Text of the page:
Force fails to identify repeat victims
DEVON and Cornwall Police have made some progress in tackling antisocial behaviour, but are failing to consistently identify repeat victims, official inspectors have warned.
Her Majesty's Inspectorate of Constabulary carried out a review in spring 2010 to establish how the police can best tackle the low-level offences which undermine community confidence.
A follow-up inspection by HMIC, published last week, found that progress on the issue had been made by Devon and Cornwall Police which receives tens of thousands of reports of antisocial behaviour every year.
But HMIC said the force did not always identify repeat or vulnerable antisocial behaviour victims as soon as they contacted the force and therefore did not always receive the support they needed.
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Dru Sharpling, HM Inspector of Constabulary for the western region, said: "Anti-social behaviour is a blight that can wreck lives and communities.
"Our review shows that Devon and Cornwall Police has made some progress in how it tackles the problem, and that victim satisfaction is in line with the national figures for England and Wales.
"The force should be commended for this – especially as it comes against the backdrop of significant budget cuts across the service.
"However, there is no room for complacency. In particular, Devon and Cornwall Police should continue to work on ensuring repeat and vulnerable callers are identified at the first point of contact. This progress is therefore only the first step in delivering a much better service to victims."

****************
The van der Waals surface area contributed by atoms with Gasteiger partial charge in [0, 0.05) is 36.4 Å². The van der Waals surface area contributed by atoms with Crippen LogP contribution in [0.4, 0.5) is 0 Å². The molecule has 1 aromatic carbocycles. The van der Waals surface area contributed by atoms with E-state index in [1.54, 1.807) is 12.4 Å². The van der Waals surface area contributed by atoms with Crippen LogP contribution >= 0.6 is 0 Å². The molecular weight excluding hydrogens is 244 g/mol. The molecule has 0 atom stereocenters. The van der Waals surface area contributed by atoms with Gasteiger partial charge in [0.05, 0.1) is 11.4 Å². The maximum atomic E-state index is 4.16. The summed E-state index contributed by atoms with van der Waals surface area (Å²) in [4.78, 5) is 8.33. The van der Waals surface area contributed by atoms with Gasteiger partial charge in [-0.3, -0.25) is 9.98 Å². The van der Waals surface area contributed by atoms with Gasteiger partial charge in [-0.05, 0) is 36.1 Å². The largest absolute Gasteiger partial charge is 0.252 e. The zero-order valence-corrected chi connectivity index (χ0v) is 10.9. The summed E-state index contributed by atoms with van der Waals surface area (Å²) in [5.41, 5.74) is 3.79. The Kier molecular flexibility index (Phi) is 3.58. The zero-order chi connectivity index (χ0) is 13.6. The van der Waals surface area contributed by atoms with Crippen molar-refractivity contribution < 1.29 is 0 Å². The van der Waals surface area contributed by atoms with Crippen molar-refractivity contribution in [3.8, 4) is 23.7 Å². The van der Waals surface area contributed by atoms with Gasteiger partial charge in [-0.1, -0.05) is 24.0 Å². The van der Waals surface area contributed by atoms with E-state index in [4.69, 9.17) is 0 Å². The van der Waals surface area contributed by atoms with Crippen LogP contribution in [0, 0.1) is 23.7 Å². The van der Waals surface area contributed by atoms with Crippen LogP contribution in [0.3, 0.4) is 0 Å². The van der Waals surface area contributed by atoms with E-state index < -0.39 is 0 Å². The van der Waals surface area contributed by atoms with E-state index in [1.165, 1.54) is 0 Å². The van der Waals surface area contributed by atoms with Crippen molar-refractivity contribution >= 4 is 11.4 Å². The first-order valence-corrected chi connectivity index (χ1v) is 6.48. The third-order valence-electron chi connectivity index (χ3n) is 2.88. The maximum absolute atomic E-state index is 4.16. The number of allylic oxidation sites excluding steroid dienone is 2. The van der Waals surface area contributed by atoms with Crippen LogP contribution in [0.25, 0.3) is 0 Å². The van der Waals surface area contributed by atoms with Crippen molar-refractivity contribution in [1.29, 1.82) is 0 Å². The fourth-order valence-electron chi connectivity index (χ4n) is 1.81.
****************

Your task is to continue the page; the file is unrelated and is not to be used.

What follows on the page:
HMIC said there had been a "committed focus" on antisocial behaviour with the introduction of an assessment, using data from a range of other agencies as well as its own, which gives a clearer view of the issues affecting the two counties.
Inspectors said neighbourhood policing teams had very good knowledge of their local antisocial behaviour issues, despite the challenges presented by current IT systems.
A spokesman for Devon and Cornwall Police said it was continuing to work on the recommendations made by HMIC.
He said: "The force has given enhanced training to communications and call handling staff to better enable them in identifying those who are vulnerable, and the introduction of a new command and control system is another opportunity to improve our processes at the first point of contact.
"Antisocial behaviour remains a priority for the force, due to the damaging effect it can have on our communities and an action plan and working group are in place to ensure we continue to improve."
The force fell foul of HMIC earlier this year when a review "indicated some cause for concern – specifically the under-recording of crime". Inspectors said "considerable numbers of crimes and antisocial behaviour incidents were not being correctly recorded". Some of these the force said had now been addressed.